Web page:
Free upload and storage of files up to 1GB in size? I’m not endorsing, just… wondering if this is too good to be true.
I just installed the 0.7 Beta of Flock, the browser that integrates blogging, photosharing, and more.Â It’s easy to install – I put in my blog site, login name and password, and then anytime i’m on a page I want to post about, it’s there with a right-click. If you’re reading this, it worked.
Blogged with Flock
A bookmark for the WordPress Theme viewer, so you and I can go shopping for new looks for our blogs.
AOL’s recent “doh!” release of more than 500K user search records has prompted many people to examine their search methods. While no one approach is absolutely foolproof, using a combination of common sense searching strategies will make it harder for engines (or anyone else) to put together a detailed profile of you. Keep reading today’s feature for a few ways to protect yourself from search engines.
You may not think you have anything to hide, and you very likely don’t have anything to hide. So why worry? Because it’s none of their damn business. Protect yourself, and be aware of the trails you leave.
I’ve had a request to find codecs for viewing some security video from a business near the campus here, and the files are AVIs with an odd codec, apparently “GEOX.” MPlayer, VLC, QuickTime, Real, and Windows Media on my Mac are stumped. I’ve had no more luc (yet) on a PC. I have found the following links that might lead to some success.
(Apparently, GEOX is also a brand of shoes, so I have to weed my searches accordingly.)
Kary posts her very good 15-page guide to setting up a blog at James Farmer’s edublogs.org.
As digital SLRs become more affordable, this distinction will become more important.
A friend Al wrote to me today asking about which book to get to learn about Apple’s Final Cut Express HD. I don’t use Express, but Pro, and I haven’t consulted a book for FCP other than the materials that come with it and the many many helpful sites online. But I’m not a newbie to it, and I don’t know what Al’s background with video is either, so it’s hard to know which way to point him in. Here, though, is what I wrote:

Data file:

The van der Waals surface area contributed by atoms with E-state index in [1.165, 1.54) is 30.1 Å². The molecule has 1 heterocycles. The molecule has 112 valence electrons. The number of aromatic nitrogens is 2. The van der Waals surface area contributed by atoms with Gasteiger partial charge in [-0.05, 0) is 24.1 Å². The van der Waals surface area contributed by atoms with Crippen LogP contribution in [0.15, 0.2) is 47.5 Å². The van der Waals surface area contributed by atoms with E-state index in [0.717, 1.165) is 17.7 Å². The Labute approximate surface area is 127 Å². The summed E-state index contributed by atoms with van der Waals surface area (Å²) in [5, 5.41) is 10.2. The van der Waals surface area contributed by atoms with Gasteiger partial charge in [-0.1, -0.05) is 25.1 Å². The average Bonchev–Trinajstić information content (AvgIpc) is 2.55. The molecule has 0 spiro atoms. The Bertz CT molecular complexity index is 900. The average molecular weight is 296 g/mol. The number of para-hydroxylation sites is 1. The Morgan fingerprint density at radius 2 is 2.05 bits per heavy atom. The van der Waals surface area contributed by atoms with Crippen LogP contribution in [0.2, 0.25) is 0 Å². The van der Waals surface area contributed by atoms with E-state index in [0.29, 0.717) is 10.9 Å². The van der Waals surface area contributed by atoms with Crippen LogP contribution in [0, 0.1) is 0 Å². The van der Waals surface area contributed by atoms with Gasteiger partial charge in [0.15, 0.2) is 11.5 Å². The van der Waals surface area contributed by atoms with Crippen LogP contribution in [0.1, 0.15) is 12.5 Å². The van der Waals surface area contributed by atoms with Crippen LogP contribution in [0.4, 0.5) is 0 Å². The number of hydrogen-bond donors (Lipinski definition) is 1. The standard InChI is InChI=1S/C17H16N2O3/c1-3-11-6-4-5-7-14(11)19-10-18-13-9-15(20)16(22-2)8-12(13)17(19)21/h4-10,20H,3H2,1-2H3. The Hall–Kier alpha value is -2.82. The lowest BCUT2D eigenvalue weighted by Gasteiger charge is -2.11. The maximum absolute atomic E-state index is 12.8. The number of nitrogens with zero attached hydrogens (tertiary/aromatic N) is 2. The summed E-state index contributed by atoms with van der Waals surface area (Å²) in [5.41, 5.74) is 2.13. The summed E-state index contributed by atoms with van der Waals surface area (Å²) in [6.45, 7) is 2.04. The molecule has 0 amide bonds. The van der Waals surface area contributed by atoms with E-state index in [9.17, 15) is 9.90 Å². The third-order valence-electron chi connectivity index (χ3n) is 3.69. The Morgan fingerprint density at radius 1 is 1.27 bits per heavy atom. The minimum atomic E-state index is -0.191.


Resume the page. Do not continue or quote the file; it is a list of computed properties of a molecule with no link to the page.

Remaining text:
There are several FCE books, of course, and I don’t doubt that many are excellent. I have used the PeachPit Visual QuickStart Guides for QuickTime Pro and for Final Cut Pro 2 and they fit my style and experience at the time. I don’t use FC Express, and I don’t know what sort of video experience you’ve had, so what I like in a book may not work for you. I suggest first looking through the comments on the different books Google comes up with.
For example, the first one on that list, by Tom Wolsky, gets two rave reviews on Amazon.com and right after two slams with specific shortcomings listed. I know of Wolsky through his participation in some lists I subscribe to and the tutorials he’s posted on FCP user sites like LAFCPUG.org and kenstone.net. He knows what he’s talking about, for sure; is he the best writer or teacher, and is his book the “best” one for you? Don’t know.
I also suggest getting a coffee in a big Barnes & Noble or Border’s and parking yourself in their Software book aisle. Look through several of the ones they’ll have, and see which one seems to hit your sweet spot.
So think about your skill level, do some research in book stores and the web, and make the most informed decision you can.
Looking around their site, I found their recipe for a Jelly Bug, the “semi-transparent logos that sit in the corner and look like they are made from glass”. A good how-to with screenshots.
The following websites offer images that are either public domain or have very generous usage rights. Be sure to read usage terms at each site. We call them â€œfreeâ€ as they were paid for with U.S. tax dollars (which means they are now free to use).
The site itself is full of other useful links for video folks who use Photoshop. Good resource.